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Children Learn the Power of NO

Did you ever have the experience of going into a place of service or a place of business (no they are not mutually inclusive!) and, before you can finish explaining what you want, need or at the very least hope for, the individual behind the barrier says "NO." This person is a way ahead of you and he already knows it can't be done.

When I find myself in these situations, I refuse to accept the first NO and I make several attempts at modifying and/or adding to my request in the hopeless pursuit of a YES. I quite often wonder why we get so many no's and so few yes's in our society.

Years ago, when I was focused on things like practical thinking, I came across some explanations for why NO is the default position for many people.

The first point is that NO is power. We learn this when we are mere toddlers. By the age of two we are wielding the NO stick with confidence and vigour because NO can stop a person five times our size in her tracks. What a self-satisfying exercise that can be.

As children we feel the power of NO from the other side of the coin. Parents are good at using the NO word. School is more NO territory. Not only does it spell power but there is the added sting of disapproval when NO is used at home and at school.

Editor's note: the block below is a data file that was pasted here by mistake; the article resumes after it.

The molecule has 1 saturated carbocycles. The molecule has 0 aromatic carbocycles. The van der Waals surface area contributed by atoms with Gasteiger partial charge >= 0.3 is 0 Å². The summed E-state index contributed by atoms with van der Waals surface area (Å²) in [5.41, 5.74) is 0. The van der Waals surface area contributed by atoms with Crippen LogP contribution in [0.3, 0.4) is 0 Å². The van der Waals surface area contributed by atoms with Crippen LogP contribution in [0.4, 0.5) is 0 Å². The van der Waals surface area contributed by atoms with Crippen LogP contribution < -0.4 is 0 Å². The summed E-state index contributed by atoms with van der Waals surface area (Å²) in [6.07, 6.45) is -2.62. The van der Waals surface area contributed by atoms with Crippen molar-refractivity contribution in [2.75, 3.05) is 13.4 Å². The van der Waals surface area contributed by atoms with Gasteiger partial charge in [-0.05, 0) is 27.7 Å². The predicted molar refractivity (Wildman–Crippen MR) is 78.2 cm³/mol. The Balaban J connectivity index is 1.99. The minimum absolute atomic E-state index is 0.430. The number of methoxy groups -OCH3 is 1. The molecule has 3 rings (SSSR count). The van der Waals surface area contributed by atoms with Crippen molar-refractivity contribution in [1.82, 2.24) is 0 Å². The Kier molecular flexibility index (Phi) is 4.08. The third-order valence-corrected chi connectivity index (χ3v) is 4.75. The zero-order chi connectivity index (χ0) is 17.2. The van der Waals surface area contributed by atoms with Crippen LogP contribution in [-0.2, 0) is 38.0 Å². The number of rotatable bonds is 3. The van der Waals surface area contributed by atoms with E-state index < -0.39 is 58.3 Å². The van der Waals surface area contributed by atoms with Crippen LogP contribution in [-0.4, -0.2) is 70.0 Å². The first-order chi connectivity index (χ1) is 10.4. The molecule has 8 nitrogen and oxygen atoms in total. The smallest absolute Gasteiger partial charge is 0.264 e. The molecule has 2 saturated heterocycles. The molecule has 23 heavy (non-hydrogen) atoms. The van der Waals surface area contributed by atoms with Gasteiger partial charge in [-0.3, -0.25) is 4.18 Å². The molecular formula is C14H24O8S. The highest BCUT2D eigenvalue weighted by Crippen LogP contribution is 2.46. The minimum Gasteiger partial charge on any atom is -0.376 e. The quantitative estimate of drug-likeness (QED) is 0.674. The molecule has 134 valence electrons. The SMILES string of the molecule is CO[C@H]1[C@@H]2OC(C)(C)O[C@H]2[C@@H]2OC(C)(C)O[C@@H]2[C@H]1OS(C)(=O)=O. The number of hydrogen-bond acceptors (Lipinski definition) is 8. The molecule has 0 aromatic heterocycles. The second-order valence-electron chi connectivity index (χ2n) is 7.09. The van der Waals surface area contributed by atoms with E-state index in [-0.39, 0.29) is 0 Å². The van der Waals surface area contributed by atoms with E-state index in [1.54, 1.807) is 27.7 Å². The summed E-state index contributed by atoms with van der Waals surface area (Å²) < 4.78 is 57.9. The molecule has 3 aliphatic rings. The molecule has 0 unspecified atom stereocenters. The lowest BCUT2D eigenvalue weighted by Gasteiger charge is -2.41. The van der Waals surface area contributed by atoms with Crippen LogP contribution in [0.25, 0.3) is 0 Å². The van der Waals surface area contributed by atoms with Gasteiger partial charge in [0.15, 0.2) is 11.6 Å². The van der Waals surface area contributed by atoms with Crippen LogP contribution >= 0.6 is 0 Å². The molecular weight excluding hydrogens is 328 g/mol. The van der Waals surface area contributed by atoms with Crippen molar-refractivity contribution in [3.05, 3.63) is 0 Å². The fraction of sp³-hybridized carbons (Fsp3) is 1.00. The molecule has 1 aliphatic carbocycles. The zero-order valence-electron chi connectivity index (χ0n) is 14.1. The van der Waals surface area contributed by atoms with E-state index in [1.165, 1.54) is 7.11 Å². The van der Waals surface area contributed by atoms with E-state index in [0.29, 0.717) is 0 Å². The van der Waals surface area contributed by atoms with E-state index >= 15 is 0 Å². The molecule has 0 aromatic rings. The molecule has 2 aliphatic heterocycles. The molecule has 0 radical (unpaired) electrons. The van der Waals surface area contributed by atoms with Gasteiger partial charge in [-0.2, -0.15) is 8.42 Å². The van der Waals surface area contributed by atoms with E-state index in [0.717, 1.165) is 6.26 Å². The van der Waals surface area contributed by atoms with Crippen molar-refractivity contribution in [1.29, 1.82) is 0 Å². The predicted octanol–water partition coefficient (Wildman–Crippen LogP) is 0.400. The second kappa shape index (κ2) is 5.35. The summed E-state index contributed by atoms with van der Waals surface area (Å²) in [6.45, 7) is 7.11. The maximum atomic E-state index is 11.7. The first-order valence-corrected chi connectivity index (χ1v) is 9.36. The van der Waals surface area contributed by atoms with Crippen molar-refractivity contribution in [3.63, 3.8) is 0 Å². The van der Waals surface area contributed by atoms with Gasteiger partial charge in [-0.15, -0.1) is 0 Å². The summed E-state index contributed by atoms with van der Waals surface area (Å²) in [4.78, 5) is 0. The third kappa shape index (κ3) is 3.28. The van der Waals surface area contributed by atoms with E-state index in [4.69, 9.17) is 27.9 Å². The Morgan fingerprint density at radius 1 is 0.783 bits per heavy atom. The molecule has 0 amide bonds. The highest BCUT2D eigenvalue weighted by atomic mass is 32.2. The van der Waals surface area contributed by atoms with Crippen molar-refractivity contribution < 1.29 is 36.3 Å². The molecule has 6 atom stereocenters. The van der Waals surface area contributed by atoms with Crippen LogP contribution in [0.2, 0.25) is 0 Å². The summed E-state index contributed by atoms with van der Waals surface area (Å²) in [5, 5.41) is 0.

So NO is power and maybe that is why it falls off the tongue so emphatically in some venues. I think it also represents the need to protect. Fear is an underlying emotion when it comes to NO.

When my daughter was young, there were times when she would ask a question like, "Mom can I sleep at Sue's house?" and I would hand out an automatic "NO." Then, a short while later, I would think, "Why did I say no?" I would realize that I had let my fear take over and, assuming that the things were set up properly, there was no reason to say no.

It is OK to make a mistake and at times like this I would let her know that I had let my fear for her safety overtake my good sense and I would reverse my decision.

NO is a good tool for setting limits. There are whole courses devoted to learning how to say NO.

Just as NO can stir up fear, it can also bring up guilt. There are many times when someone needs to say NO but they say yes instead. If you do this often enough, you start to let go of who you are. You begin to feel that people are taking advantage of you and, the fact is, they are! Assertiveness training programs identify that people say YES all the time because they feel guilty when they say NO. A person will give up time and money to avoid having to say NO because they don't want to put the other person out.

NO is a powerful word. Use it wisely.